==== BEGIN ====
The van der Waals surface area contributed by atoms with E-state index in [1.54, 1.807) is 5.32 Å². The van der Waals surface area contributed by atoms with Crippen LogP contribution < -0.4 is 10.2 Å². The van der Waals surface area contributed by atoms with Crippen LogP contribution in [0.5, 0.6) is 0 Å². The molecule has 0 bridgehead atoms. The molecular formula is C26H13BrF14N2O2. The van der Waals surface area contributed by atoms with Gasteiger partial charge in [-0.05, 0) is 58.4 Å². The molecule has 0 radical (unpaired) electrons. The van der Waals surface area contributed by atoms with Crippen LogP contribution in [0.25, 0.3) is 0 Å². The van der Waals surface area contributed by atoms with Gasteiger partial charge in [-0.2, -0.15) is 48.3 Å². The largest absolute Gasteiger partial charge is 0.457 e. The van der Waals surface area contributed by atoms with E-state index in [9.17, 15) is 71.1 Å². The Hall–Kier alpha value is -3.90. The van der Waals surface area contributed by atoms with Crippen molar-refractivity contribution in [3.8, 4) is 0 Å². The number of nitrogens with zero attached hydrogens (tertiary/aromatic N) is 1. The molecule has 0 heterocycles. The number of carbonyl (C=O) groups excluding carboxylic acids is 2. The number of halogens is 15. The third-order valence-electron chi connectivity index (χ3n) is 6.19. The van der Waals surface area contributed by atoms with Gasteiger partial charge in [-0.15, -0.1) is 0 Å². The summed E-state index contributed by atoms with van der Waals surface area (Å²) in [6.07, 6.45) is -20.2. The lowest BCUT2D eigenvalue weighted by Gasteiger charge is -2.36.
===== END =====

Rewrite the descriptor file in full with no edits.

The van der Waals surface area contributed by atoms with E-state index in [1.54, 1.807) is 5.32 Å². The van der Waals surface area contributed by atoms with Crippen LogP contribution < -0.4 is 10.2 Å². The van der Waals surface area contributed by atoms with Crippen LogP contribution in [0.5, 0.6) is 0 Å². The molecule has 0 bridgehead atoms. The molecular formula is C26H13BrF14N2O2. The van der Waals surface area contributed by atoms with Gasteiger partial charge in [-0.05, 0) is 58.4 Å². The molecule has 0 radical (unpaired) electrons. The van der Waals surface area contributed by atoms with Crippen LogP contribution in [0.25, 0.3) is 0 Å². The van der Waals surface area contributed by atoms with Gasteiger partial charge in [-0.2, -0.15) is 48.3 Å². The largest absolute Gasteiger partial charge is 0.457 e. The van der Waals surface area contributed by atoms with E-state index in [9.17, 15) is 71.1 Å². The Hall–Kier alpha value is -3.90. The van der Waals surface area contributed by atoms with Crippen molar-refractivity contribution in [3.8, 4) is 0 Å². The number of nitrogens with zero attached hydrogens (tertiary/aromatic N) is 1. The molecule has 0 heterocycles. The number of carbonyl (C=O) groups excluding carboxylic acids is 2. The number of halogens is 15. The third-order valence-electron chi connectivity index (χ3n) is 6.19. The van der Waals surface area contributed by atoms with Gasteiger partial charge in [-0.15, -0.1) is 0 Å². The summed E-state index contributed by atoms with van der Waals surface area (Å²) in [6.07, 6.45) is -20.2. The lowest BCUT2D eigenvalue weighted by Gasteiger charge is -2.36.